Unique stellar explosion will be visible from Earth – DW – 07/03/2024

Unique stellar explosion will be visible from Earth – DW – 07/03/2024
Unique stellar explosion will be visible from Earth – DW – 07/03/2024

If you are passionate about astronomy, prepare yourself for a spectacular event: the imminent nova of T Coronae Borealis (T CrB), also known as the “Blaze Star”.

This binary system, located about 3,000 light-years from Earth in the constellation Corona Borealis, is composed of a white dwarf and a red giant. The white dwarf, with a mass similar to that of the Sun but the size of the Earth, absorbs material from its dying companion. When it accumulates enough mass, a thermonuclear explosion is triggered that dramatically increases its brightness.

Now, recent calculations indicate that we are about to witness its next explosion, which promises to be visible from Earth with the naked eye, without the need for a telescope. This phenomenon, known as a nova, occurs approximately every 80 years and has astronomers and amateurs eagerly awaiting its appearance.

T Corona Borealis: one nova, not one supernova

The history of T CrB is a fascinating one, having been first observed in 1217 by the German abbot Abbott Burchard. Since then, it has captured the attention of amateurs and scientists alike, with novae also recorded in 1866 and 1946. This regular cycle of explosions, which does not disintegrate the star as in a supernova, is what keeps researchers on the edge of their seats, waiting for the next big flash.

Nova could happen at any time

According to calculations by Brad Schaefer, professor emeritus of astronomy at Louisiana State University, along with data from amateur astronomers at the American Association of Variable Star Observers (AAVSO), the nova should occur a few months before May 2024, according to a report by Space.comSpecifically, experts predict that this nova could occur any time between now and September 2024.

This year, the star has shown signs of being close to its tipping point. Moreover, the observation of a “pre-eruption dip” in T CrB’s brightness in March 2023 reinforces this prediction.

Dr. Rebekah Hounsell of NASA’s Goddard Space Flight Center highlights the thrill of having a front-row seat to this rare event, which is not only a true wonder for hobbyists but also a valuable study opportunity for scientists.

“There are some recurrent novae with very short cycles, but we don’t typically see a repeating outburst in a human lifetime, and rarely one so relatively close to our own system,” Hounsell said in a NASA statement.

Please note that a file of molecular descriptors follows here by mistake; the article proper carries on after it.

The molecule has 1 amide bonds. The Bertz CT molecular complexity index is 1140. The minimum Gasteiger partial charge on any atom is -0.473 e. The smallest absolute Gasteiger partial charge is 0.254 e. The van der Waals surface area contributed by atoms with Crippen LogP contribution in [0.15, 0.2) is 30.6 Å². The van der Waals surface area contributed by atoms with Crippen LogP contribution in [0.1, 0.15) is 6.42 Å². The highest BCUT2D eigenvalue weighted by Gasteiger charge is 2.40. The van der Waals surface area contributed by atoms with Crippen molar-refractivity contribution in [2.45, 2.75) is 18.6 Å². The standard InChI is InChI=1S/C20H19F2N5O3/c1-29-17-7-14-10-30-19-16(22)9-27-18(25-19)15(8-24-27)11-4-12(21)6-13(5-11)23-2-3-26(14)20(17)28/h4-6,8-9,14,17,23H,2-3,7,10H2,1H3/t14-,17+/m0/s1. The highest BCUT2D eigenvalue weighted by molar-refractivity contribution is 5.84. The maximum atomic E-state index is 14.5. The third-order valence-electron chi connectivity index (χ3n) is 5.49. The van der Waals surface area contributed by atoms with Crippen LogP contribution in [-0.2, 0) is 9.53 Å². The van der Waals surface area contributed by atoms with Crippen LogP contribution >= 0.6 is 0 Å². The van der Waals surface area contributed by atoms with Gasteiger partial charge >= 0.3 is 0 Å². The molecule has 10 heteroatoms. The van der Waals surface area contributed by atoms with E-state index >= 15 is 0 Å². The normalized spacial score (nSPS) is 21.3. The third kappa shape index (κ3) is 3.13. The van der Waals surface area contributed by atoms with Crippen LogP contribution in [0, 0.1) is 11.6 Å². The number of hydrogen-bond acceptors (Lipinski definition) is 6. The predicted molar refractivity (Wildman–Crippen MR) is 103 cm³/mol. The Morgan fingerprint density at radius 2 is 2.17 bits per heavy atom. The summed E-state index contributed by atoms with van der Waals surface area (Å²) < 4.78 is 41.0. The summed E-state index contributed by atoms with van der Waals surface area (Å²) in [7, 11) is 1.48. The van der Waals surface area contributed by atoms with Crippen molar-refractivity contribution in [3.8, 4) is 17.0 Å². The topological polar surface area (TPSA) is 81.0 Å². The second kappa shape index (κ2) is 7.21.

How to watch it?

To observe this phenomenon, viewers will need to look for the constellation Hercules, between the bright stars of Vega and Arcturus. Right next to it is the Corona Borealis, a U-shaped curve of stars where T CrB resides. Once the nova erupts, it will be visible to the naked eye for about a week, shining so brightly that it will be impossible to miss.

NASA’s Dr. Elizabeth Hays told CNET that the brightness will gradually increase over the first 24 hours until it reaches its peak. “The best time to look with the naked eye will be about a day after the eruption,” Hayes said. “But the nova will be visible to the naked eye for a few days,” she added.

Gain new insights into binary systems

This event will not only fascinate casual observers, but will also provide valuable data to scientists. With technology far more advanced than in 1946, researchers hope to gain new insights into the life cycles of binary systems and the processes that drive them.

Ultimately, this next flash will not only be a treat for the eyes, but also promises to inspire the next generation of astronomers and scientists, fueling curiosity and knowledge about our cosmic universe.

“This is a once-in-a-lifetime event that will create a wealth of new astronomers, giving young people a cosmic event they can observe for themselves, ask their own questions and collect their own data,” Hounsell said. “It will nurture the next generation of scientists.”

Felipe Espinosa Wang with information from NASA, CNET and Space.com

 
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